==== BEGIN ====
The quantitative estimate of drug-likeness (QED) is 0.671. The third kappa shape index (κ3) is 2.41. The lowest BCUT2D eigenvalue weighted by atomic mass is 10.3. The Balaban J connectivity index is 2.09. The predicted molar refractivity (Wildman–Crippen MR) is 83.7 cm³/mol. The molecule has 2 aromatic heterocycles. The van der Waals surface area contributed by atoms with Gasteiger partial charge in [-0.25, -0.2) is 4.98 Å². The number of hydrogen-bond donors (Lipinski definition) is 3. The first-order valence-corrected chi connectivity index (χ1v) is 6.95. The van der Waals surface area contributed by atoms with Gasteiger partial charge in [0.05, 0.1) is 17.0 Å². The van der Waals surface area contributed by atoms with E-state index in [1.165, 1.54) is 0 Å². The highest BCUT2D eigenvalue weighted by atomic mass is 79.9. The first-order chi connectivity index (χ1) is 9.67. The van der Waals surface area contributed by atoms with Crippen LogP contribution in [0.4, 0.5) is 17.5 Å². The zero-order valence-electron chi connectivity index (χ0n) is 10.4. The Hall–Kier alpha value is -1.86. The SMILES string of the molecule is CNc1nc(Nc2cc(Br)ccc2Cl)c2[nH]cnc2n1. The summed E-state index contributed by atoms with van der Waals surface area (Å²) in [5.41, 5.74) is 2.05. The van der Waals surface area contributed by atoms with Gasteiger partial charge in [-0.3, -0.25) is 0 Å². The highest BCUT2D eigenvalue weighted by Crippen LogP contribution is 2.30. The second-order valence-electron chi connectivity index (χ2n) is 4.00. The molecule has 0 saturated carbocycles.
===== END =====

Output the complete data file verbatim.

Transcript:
The quantitative estimate of drug-likeness (QED) is 0.671. The third kappa shape index (κ3) is 2.41. The lowest BCUT2D eigenvalue weighted by atomic mass is 10.3. The Balaban J connectivity index is 2.09. The predicted molar refractivity (Wildman–Crippen MR) is 83.7 cm³/mol. The molecule has 2 aromatic heterocycles. The van der Waals surface area contributed by atoms with Gasteiger partial charge in [-0.25, -0.2) is 4.98 Å². The number of hydrogen-bond donors (Lipinski definition) is 3. The first-order valence-corrected chi connectivity index (χ1v) is 6.95. The van der Waals surface area contributed by atoms with Gasteiger partial charge in [0.05, 0.1) is 17.0 Å². The van der Waals surface area contributed by atoms with E-state index in [1.165, 1.54) is 0 Å². The highest BCUT2D eigenvalue weighted by atomic mass is 79.9. The first-order chi connectivity index (χ1) is 9.67. The van der Waals surface area contributed by atoms with Crippen LogP contribution in [0.4, 0.5) is 17.5 Å². The zero-order valence-electron chi connectivity index (χ0n) is 10.4. The Hall–Kier alpha value is -1.86. The SMILES string of the molecule is CNc1nc(Nc2cc(Br)ccc2Cl)c2[nH]cnc2n1. The summed E-state index contributed by atoms with van der Waals surface area (Å²) in [5.41, 5.74) is 2.05. The van der Waals surface area contributed by atoms with Gasteiger partial charge in [-0.3, -0.25) is 0 Å². The highest BCUT2D eigenvalue weighted by Crippen LogP contribution is 2.30. The second-order valence-electron chi connectivity index (χ2n) is 4.00. The molecule has 0 saturated carbocycles.